Public pensions take the reins as lead plaintiffs in securities class actions
Does cash rule all or is it duty to their customers that is driving pensions to take the lead in class action litigation? Last year, public pensions served as lead plaintiff in 49% of settled cases, while only 6% participated as a lead plaintiff in 2003. What’s to account for the increase? Historically, institutional investors have played an active role in class actions. A recent report from Cornerstone Research described how since 2006 more than half of the settlements in any given year have involved institutional investors as lead plaintiffs.
Cornerstone’s findings show that the presence of public pensions as lead plaintiffs can be associated with relatively high settlement amounts. The median “estimated damages” for settlements involving public pensions in 2012 was five times the median “estimated damages” figure for settlements without a public pension as lead plaintiff. “Estimated damages” can be described as a measure of shareholder losses that reflect the single most important factor in determining settlement amounts, according to Cornerstone, and is based on a modified version of a calculation method historically used by plaintiffs in securities class actions.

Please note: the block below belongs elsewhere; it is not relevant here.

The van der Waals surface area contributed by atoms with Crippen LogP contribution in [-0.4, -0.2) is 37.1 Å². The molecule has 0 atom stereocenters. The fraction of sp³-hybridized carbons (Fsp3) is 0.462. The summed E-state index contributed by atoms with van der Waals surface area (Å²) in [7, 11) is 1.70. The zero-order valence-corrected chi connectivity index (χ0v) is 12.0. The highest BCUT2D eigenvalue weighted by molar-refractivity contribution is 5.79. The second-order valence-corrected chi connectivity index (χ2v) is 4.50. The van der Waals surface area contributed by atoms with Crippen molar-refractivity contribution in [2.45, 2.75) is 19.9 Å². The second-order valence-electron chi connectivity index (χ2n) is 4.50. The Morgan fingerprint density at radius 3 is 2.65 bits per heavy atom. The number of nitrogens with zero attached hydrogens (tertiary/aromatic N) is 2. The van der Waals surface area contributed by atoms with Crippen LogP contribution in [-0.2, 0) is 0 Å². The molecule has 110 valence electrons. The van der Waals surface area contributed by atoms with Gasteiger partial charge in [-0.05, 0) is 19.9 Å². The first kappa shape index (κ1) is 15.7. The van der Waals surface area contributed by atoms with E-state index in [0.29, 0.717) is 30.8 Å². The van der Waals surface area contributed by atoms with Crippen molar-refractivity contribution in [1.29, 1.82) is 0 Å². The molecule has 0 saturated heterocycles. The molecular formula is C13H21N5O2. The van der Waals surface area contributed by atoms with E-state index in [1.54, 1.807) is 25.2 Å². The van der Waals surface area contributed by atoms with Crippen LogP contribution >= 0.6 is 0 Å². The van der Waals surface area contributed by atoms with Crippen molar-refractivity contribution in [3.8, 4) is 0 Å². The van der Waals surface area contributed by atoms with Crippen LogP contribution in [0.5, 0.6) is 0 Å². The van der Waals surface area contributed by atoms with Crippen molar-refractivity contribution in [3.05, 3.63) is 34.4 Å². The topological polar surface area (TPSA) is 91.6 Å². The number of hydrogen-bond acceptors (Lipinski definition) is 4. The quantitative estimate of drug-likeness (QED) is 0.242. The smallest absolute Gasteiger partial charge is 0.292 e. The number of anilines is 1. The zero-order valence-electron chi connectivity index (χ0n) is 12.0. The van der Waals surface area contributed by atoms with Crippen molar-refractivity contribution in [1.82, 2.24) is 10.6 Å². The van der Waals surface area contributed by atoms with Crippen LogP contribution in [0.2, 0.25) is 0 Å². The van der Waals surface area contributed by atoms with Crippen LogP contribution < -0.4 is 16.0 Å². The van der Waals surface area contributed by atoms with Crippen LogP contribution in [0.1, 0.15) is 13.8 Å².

So, are pensions following the money? Public pensions are considered sophisticated investors that presumably choose to participate in large class action cases that may have the potential for mega-settlement pools and large potential recoveries. In instances where a public pension served as a lead plaintiff, research has shown a significant increase in settlement size. This may be an indication that public pensions possess greater bargaining power than other lead plaintiffs. Although, public pensions serve as lead plaintiff in many cases of different sizes, so perhaps pensions’ involvement in securities class actions is driven by a fiduciary duty to clients. Regardless of cause, this is an interesting trend to follow in the future.